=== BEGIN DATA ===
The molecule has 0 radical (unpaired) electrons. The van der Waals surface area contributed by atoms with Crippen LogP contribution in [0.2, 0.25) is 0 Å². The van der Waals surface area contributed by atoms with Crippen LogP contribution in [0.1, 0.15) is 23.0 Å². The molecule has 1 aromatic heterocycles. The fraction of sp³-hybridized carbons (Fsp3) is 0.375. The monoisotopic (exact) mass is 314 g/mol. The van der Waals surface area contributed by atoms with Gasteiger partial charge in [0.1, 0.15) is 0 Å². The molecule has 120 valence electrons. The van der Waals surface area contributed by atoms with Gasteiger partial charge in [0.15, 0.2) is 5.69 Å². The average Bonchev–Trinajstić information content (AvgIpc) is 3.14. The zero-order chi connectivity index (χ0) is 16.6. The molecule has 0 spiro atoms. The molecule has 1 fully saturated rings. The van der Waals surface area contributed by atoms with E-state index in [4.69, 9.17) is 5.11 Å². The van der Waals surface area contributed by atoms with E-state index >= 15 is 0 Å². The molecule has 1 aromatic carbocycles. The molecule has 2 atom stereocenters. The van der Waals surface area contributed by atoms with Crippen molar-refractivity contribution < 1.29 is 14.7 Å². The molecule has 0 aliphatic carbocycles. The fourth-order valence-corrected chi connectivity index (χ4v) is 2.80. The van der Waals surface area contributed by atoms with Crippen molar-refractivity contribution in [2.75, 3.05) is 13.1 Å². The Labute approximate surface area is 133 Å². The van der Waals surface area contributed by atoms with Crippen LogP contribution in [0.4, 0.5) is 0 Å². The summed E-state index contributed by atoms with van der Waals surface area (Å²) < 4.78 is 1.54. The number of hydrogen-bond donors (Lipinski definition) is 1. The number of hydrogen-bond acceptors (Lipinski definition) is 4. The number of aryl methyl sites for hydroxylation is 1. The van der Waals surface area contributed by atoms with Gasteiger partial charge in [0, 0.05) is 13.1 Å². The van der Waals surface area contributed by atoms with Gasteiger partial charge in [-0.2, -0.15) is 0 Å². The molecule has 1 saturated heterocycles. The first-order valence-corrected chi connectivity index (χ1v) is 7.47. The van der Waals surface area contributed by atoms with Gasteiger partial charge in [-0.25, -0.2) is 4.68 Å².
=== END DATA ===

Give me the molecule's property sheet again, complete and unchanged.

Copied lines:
The molecule has 0 radical (unpaired) electrons. The van der Waals surface area contributed by atoms with Crippen LogP contribution in [0.2, 0.25) is 0 Å². The van der Waals surface area contributed by atoms with Crippen LogP contribution in [0.1, 0.15) is 23.0 Å². The molecule has 1 aromatic heterocycles. The fraction of sp³-hybridized carbons (Fsp3) is 0.375. The monoisotopic (exact) mass is 314 g/mol. The van der Waals surface area contributed by atoms with Gasteiger partial charge in [0.1, 0.15) is 0 Å². The molecule has 120 valence electrons. The van der Waals surface area contributed by atoms with Gasteiger partial charge in [0.15, 0.2) is 5.69 Å². The average Bonchev–Trinajstić information content (AvgIpc) is 3.14. The zero-order chi connectivity index (χ0) is 16.6. The molecule has 0 spiro atoms. The molecule has 1 fully saturated rings. The van der Waals surface area contributed by atoms with E-state index in [4.69, 9.17) is 5.11 Å². The van der Waals surface area contributed by atoms with E-state index >= 15 is 0 Å². The molecule has 1 aromatic carbocycles. The molecule has 2 atom stereocenters. The van der Waals surface area contributed by atoms with Crippen molar-refractivity contribution < 1.29 is 14.7 Å². The molecule has 0 aliphatic carbocycles. The fourth-order valence-corrected chi connectivity index (χ4v) is 2.80. The van der Waals surface area contributed by atoms with Crippen molar-refractivity contribution in [2.75, 3.05) is 13.1 Å². The Labute approximate surface area is 133 Å². The van der Waals surface area contributed by atoms with Crippen LogP contribution in [0.4, 0.5) is 0 Å². The summed E-state index contributed by atoms with van der Waals surface area (Å²) < 4.78 is 1.54. The number of hydrogen-bond donors (Lipinski definition) is 1. The number of hydrogen-bond acceptors (Lipinski definition) is 4. The number of aryl methyl sites for hydroxylation is 1. The van der Waals surface area contributed by atoms with Gasteiger partial charge in [0, 0.05) is 13.1 Å². The van der Waals surface area contributed by atoms with Gasteiger partial charge in [-0.2, -0.15) is 0 Å². The molecule has 1 saturated heterocycles. The first-order valence-corrected chi connectivity index (χ1v) is 7.47. The van der Waals surface area contributed by atoms with Gasteiger partial charge in [-0.25, -0.2) is 4.68 Å².